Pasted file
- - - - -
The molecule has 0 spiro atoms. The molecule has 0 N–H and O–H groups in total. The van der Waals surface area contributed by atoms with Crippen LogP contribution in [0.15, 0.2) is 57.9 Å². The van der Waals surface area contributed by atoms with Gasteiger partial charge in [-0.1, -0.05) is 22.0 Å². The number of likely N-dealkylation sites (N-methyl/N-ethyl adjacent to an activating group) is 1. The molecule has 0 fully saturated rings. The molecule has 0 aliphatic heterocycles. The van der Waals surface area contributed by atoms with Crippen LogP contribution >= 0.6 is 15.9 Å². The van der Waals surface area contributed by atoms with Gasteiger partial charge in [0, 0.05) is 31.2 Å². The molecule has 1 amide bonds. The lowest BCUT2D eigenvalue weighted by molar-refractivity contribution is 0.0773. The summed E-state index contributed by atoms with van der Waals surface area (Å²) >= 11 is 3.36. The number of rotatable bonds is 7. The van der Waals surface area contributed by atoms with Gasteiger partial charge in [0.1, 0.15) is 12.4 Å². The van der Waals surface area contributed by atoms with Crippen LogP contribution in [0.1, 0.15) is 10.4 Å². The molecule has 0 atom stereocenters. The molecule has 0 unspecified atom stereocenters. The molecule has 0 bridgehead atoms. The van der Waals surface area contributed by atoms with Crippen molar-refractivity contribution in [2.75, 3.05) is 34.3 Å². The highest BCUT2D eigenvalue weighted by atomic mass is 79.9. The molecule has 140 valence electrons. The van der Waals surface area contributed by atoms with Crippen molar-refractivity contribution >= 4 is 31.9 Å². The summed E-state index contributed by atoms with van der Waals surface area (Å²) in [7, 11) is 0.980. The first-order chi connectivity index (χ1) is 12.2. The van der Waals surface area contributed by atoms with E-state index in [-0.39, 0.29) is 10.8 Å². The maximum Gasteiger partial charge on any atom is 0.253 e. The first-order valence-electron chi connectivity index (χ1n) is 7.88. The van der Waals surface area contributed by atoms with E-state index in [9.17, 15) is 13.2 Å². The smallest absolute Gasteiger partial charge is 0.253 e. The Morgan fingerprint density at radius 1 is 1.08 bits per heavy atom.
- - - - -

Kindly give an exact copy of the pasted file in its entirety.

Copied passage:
The molecule has 0 spiro atoms. The molecule has 0 N–H and O–H groups in total. The van der Waals surface area contributed by atoms with Crippen LogP contribution in [0.15, 0.2) is 57.9 Å². The van der Waals surface area contributed by atoms with Gasteiger partial charge in [-0.1, -0.05) is 22.0 Å². The number of likely N-dealkylation sites (N-methyl/N-ethyl adjacent to an activating group) is 1. The molecule has 0 fully saturated rings. The molecule has 0 aliphatic heterocycles. The van der Waals surface area contributed by atoms with Crippen LogP contribution >= 0.6 is 15.9 Å². The van der Waals surface area contributed by atoms with Gasteiger partial charge in [0, 0.05) is 31.2 Å². The molecule has 1 amide bonds. The lowest BCUT2D eigenvalue weighted by molar-refractivity contribution is 0.0773. The summed E-state index contributed by atoms with van der Waals surface area (Å²) >= 11 is 3.36. The number of rotatable bonds is 7. The van der Waals surface area contributed by atoms with Gasteiger partial charge in [0.1, 0.15) is 12.4 Å². The van der Waals surface area contributed by atoms with Crippen LogP contribution in [0.1, 0.15) is 10.4 Å². The molecule has 0 atom stereocenters. The molecule has 0 unspecified atom stereocenters. The molecule has 0 bridgehead atoms. The van der Waals surface area contributed by atoms with Crippen molar-refractivity contribution in [2.75, 3.05) is 34.3 Å². The highest BCUT2D eigenvalue weighted by atomic mass is 79.9. The molecule has 140 valence electrons. The van der Waals surface area contributed by atoms with Crippen molar-refractivity contribution >= 4 is 31.9 Å². The summed E-state index contributed by atoms with van der Waals surface area (Å²) in [7, 11) is 0.980. The first-order chi connectivity index (χ1) is 12.2. The van der Waals surface area contributed by atoms with E-state index in [-0.39, 0.29) is 10.8 Å². The maximum Gasteiger partial charge on any atom is 0.253 e. The first-order valence-electron chi connectivity index (χ1n) is 7.88. The van der Waals surface area contributed by atoms with E-state index in [9.17, 15) is 13.2 Å². The smallest absolute Gasteiger partial charge is 0.253 e. The Morgan fingerprint density at radius 1 is 1.08 bits per heavy atom.